A number of scarab seals have been found that were from an officier of the ruler's table Sobekhotep begotten of the officier of the ruler's table Mentuhotep. [10] It is possible that these seals belonged to Sobekhotep III before he became king.

Sobekhotep III was the first of a group of Thirteenth Dynasty kings about whom there exists historical records. This group of Thirteenth Dynasty kings are all known from many objects. These kings produced many seals and there are many private monuments that can be dated to these reigns. This would seem to indicate that Egypt was relatively stable during this period.

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  1. Flinders Petrie: A history of Egypt from the earliest times to the 16th dynasty (1897), available copyright free here
  2. 1 2 3 M. F. Laming Macadam, A Royal Family of the Thirteenth Dynasty, The Journal of Egyptian Archaeology, Vol. 37 (Dec., 1951), pp. 20-28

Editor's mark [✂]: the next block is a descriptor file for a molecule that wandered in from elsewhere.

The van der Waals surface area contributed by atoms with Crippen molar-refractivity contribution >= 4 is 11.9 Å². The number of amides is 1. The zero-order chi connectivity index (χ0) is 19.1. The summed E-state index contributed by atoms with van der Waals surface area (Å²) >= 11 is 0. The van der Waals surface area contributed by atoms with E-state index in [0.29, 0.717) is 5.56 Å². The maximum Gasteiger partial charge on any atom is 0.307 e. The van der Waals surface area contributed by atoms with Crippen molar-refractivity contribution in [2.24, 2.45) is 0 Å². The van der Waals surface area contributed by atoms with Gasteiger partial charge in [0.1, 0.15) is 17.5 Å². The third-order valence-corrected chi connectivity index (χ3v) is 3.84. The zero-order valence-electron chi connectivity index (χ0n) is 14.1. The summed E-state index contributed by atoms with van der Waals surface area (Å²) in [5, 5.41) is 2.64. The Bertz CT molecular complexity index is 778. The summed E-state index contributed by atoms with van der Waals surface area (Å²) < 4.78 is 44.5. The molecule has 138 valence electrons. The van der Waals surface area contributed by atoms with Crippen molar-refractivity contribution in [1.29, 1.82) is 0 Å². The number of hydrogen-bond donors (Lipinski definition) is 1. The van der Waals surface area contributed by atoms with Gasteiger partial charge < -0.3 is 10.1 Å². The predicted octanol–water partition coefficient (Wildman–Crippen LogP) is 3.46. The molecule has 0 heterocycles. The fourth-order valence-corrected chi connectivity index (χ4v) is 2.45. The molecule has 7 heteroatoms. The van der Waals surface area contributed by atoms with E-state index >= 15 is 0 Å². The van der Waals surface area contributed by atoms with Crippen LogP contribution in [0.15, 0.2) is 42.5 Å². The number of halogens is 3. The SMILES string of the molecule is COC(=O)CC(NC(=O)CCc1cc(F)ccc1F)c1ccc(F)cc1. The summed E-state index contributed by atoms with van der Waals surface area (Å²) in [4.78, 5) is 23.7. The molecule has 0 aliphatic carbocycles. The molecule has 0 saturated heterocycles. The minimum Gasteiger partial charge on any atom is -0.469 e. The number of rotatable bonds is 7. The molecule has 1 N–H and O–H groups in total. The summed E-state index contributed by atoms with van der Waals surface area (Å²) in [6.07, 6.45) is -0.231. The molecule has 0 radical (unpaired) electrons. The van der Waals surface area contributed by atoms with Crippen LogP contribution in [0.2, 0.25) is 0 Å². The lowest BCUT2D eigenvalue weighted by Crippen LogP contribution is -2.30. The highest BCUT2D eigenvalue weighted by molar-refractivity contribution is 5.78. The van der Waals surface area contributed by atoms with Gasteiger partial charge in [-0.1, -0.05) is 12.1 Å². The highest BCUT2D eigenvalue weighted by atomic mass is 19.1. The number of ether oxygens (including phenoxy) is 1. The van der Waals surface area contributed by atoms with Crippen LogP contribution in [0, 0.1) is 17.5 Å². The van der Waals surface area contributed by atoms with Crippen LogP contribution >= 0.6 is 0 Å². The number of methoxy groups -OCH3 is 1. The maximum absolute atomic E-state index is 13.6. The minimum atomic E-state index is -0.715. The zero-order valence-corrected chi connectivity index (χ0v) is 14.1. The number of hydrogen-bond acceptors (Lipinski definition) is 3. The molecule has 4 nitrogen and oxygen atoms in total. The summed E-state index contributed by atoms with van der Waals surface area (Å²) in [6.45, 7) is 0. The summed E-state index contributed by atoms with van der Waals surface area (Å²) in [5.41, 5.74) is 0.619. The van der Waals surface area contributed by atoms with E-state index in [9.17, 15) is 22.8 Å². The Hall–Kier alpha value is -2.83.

3. 1 2 Dodson, Aidan and Hilton, Dyan. The Complete Royal Families of Ancient Egypt. Thames & Hudson. 2004. ISBN   0-500-05128-3
  4. A scarab of Sobekhotep III, at the Metropolitan Museum of Art
  5. Another scarab of Sobekhotep III, at the Metropolitan Museum of Art
  6. Following Ryholt: ''The Political Situation, p. 71. However, the four is partly destroyed; year 3 is also possible
  7. F. Bisson de la Roque, J. J. Clère, Fouilles de Médamoud (1927), Cairo 1928, p. 44; Porter & Moss V (1937), p. 146-49
  8. Ryholt, The Political Situation, p. 344
  9. M.F.L. Macadams: Gleanings from the Bankes MSSIn: Journal of Egyptian Archaeology 32 (1946), 60, pl. VIII; H.A. Wild: A Bas-Relief of SekhemRe-Sewadjtowe Sebkhotpe In: Journal of Egyptian Archaeology 37 (1951), p. 12-16
  10. G.T. Martin, Egyptian Administrative and Private Name Seals Oxford 1971, n. 575-588


Preceded by
Seth Meribre
Pharaoh of Egypt
Thirteenth Dynasty
Succeeded by
Neferhotep I